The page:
Love polygon

Handel’s Partenope is a bit unusual.  It feels lighter than a lot of Handel’s Italian operas and it is basically a romcom, albeit one that still has a vaguely classical setting.  Handel also plays with opera seria conventions by, for example, writing “heroic” arias for non-heroic texts and putting accompagnato in odd places.  The number of potential match ups that need to be tracked is fairly staggering.  Basically everybody is in love with, or pretending to be in love with, Partenope, queen of Partenope aka Naples.  These include the invading prince of Cumae, Emilio; Arsace, prince of Corinth; Armindo, prince of Rhodes and Eurimene, an Armenia who is really Rosmira, princess of Cypress and formerly betrothed to Arsace.  The only character who isn’t in love with Partenope is the philosophical captain of the guard, Ormonte, who is easy to spot as he’s a bass.  At the start of the piece Partenope is in love with Arsace but Eurimene/Rosmira isn’t having that and engineers a duel with Arsace.  This takes most of two acts but it’s the only essential bit of plot.  In Act 3 Arsace, who really doesn’t want to fight his former fiancée finally comes up with the wizard wheeze of demanding that the duel be fought bare chested.  Apparently this was perfectly normal under Neopolitan duelling conventions.  maybe it’s what gave Patrick O’Brian the idea of having Stephen Maturin always duel bare chested?  Anyway the modest Rosmira isn’t about to do any boob flashing (somewhat ironically as Inger Dam-Jensen, in the title role, has been bosom heaving with the best since the overture) so confesses to being, shock horror, female.  Arsace and Rosmira are reunited and Partenope awards herself as a consolation prize to Armindo.  Got that?

1.partenopeIn his 2008 production at Royal Danish Opera, director Francisco Negrin builds on Handel’s subverting of opera seria conventions.  It’s quite busy with singers often being on stage when they are not singing.  There’s lots of business.  The big battle between Cumae and Partenope is played out as musical chairs and rock/paper/scissors.  Ormonte sings a very philosophical area from an orchestra box then rappels down onto the stage.  All of this takes place with quite simple sets and, more or less, in modern dress.  The acting is first rate and the singing is good too.  Inger Dam-Jensen is a fine, convincing Partenope (and she is well equipped for the amount of bosom heaving required).  Andreas Scholl and Christophe Dumaux make a pleasingly contrasting pair of countertenor suitors as Arsace and Armindo.  Tuva Semmingsen is a rather feminine looking Eurimene despite the extremely unconvincing fake moustache but she sings well and looks very cute at the end minus the ‘tache.  Bo Kristian Jensen is suitably thuggish as Emilio and Palle Knudsen is a solid Ormonte and very funny in a deadpan sort of way.  Lars Ulrik Mortensen has the Concerto Copenhagen in the pit and they sound very suitably Handelian.  It’s good stuff and I need to watch again with a better idea of what’s happening so I can focus more on the singing.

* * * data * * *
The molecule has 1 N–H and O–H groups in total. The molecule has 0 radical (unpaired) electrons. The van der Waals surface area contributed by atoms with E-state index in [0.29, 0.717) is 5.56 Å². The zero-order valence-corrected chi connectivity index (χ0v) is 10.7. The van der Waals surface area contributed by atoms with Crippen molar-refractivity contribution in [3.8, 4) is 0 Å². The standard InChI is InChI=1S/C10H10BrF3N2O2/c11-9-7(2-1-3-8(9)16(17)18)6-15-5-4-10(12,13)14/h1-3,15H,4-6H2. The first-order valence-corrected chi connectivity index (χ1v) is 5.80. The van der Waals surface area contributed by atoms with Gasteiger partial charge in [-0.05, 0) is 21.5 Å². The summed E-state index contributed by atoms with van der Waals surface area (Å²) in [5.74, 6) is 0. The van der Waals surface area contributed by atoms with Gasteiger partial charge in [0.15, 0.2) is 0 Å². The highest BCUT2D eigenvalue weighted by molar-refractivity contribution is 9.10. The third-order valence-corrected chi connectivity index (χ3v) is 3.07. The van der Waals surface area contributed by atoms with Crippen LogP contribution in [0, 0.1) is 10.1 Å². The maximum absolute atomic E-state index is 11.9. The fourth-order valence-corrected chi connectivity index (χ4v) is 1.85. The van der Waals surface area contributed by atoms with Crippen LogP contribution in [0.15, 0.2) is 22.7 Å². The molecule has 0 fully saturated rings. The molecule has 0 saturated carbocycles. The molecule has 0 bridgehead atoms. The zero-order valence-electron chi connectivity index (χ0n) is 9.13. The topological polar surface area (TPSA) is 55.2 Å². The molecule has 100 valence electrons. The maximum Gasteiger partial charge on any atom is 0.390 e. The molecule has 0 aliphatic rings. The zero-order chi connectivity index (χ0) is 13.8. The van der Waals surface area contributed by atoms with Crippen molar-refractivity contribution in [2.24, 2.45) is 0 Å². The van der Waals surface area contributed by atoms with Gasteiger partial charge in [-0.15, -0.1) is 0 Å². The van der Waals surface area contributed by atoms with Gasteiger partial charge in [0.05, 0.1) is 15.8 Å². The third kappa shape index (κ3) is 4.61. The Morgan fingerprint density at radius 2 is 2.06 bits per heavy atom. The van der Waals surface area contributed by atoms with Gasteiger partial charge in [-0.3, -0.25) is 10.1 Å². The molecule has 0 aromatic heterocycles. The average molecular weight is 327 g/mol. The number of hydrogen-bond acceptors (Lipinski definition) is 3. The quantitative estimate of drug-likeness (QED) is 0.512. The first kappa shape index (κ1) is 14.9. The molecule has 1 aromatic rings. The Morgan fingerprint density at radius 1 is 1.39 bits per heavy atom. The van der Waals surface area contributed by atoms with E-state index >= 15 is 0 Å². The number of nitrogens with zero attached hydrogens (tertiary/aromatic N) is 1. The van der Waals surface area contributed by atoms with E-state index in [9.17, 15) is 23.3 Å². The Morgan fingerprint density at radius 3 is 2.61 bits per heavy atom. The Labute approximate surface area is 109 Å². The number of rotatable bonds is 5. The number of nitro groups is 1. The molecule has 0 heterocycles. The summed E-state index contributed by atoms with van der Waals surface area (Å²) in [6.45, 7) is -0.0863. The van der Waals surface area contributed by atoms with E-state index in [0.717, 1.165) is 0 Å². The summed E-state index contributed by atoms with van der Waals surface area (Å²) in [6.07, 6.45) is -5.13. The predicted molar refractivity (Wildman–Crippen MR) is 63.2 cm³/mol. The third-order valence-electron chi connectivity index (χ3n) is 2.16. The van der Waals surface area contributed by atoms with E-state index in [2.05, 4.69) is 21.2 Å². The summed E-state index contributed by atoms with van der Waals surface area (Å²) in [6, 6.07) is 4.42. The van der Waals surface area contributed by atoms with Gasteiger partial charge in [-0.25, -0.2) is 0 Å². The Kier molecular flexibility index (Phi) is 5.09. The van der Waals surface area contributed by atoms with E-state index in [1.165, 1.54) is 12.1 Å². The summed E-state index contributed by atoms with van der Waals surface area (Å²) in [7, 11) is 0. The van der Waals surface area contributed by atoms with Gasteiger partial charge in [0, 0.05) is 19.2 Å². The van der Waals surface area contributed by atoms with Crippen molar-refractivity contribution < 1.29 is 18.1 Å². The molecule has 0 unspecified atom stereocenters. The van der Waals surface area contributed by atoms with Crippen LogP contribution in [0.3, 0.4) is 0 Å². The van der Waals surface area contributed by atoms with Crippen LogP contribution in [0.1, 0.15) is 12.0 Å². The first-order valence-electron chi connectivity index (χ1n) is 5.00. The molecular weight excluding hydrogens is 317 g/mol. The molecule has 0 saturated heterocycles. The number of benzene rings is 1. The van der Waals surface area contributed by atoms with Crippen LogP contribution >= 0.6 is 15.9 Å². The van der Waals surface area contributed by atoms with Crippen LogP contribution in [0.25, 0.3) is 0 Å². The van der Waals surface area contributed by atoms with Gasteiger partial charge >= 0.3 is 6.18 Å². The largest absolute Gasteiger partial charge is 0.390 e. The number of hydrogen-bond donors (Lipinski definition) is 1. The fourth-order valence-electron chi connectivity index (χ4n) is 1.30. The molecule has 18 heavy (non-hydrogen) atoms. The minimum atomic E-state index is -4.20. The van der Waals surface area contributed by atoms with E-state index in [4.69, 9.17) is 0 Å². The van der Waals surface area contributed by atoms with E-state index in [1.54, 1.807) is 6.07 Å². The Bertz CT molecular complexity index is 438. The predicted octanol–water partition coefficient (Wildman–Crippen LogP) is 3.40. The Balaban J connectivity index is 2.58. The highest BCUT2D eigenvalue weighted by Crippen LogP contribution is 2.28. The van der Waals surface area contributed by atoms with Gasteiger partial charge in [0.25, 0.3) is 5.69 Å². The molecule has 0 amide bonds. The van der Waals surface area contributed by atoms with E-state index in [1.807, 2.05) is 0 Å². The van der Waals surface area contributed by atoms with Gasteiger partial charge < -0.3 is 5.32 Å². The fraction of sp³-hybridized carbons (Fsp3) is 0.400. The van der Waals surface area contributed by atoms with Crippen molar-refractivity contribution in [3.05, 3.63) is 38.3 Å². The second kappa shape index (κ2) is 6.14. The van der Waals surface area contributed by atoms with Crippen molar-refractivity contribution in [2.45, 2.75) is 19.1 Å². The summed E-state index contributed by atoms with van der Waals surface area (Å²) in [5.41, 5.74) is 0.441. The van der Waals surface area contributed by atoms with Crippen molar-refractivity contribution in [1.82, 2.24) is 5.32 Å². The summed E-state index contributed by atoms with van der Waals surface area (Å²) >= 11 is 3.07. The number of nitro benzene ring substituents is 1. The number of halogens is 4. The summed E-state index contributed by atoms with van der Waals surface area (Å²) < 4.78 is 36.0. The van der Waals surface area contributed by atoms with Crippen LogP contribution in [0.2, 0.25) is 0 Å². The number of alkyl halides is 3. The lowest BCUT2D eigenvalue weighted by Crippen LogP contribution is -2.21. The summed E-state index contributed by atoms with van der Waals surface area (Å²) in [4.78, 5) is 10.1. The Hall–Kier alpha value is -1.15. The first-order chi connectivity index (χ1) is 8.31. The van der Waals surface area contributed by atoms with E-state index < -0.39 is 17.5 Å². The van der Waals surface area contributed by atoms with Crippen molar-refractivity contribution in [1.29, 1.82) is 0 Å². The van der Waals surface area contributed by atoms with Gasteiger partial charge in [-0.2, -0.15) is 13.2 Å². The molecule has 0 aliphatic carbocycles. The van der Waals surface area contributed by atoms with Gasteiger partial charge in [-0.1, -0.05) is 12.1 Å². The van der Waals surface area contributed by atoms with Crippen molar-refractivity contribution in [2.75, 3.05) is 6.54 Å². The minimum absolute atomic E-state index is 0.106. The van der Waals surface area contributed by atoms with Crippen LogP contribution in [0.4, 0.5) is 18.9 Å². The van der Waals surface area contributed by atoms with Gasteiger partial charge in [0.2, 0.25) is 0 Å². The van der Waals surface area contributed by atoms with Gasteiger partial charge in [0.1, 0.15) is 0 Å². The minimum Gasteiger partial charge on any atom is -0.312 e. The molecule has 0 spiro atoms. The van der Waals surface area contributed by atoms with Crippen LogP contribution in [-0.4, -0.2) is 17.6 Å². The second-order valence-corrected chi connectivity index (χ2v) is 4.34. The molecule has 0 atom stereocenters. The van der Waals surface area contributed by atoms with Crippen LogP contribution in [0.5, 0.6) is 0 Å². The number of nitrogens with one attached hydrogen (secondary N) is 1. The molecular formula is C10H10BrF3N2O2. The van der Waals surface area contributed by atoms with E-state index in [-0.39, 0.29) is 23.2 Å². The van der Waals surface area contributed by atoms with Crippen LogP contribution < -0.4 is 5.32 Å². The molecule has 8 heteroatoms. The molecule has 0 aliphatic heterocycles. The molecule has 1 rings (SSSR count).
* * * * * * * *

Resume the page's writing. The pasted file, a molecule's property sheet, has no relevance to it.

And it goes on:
2.partenope_arsaceThe video direction is by Uffe Borgwardt.  If you have seen other work by him you will know what to expect.  It’s very busy with lots of face shots.  So, not entirely to my taste!  The picture and DTS sound (there’s LPCM stereo as an option) are both good for DVD.  There’s no Blu-ray of this.  There’s some decent bonus material with footage of rehearsals and Scholl interviewing various members of the cast and creative team.  The documentation is also pretty good with a full track listing, synopsis and an essay by Mary Beard.  Subtitle options are English, French, German, Italian, Spanish and Danish.

3.battleI’m not going to claim this is Handel’s best opera but it’s quite good fun and this production makes a good case for it.

4.end

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2 thoughts on “Love polygon

  1. Sorry for this comment being a bit long, John, but it’s so nice to be able to discuss this opera/production. I’ve watched it a fair bit, now 😉
    Well-rounded characterisation is a feature of all the parts in this production, isn’t it? My take on Tuva Semmingsen’s portrayal of “Eurimene” is that is Rosmira’s attempt at being manly rather than Semmingsen taking an unconvincing stab at portraying a man. If you see what I mean.
    Apart from the excellent singing, acting and orchestral playing (Concerto Copenhagen are so good!) in this production, I particularly like the subtlety of the costuming (look out for the various shades and touches of gold) and the clues it gives you about the fidelity and heart-state of the characters. This is picked up in the set as well with the gold and changing-colour globes.
    I read somewhere on teh interwebs that almost the entire cast came down with rotten colds during the run of this production (apparently Tuva Semmingsen wasn’t able to sing for 4 performances and you can see that Andreas Scholl looks very poorly in a lot of close-up shots), which would have made the video production extremely challenging. I gather there were problems on some nights with the set machinery breaking down, too. No wonder the video comes across as a bit cobbled together 🙂

    • I’d heard that most of the cast were struggling with colds too but I really didn’t notice it. Compared to, say, James Maddelena on the Met’s “Nixon in China” everyone here sounds OK to me. I really want to watch it again as I’m sure there’s plenty I didn’t see at first watching.

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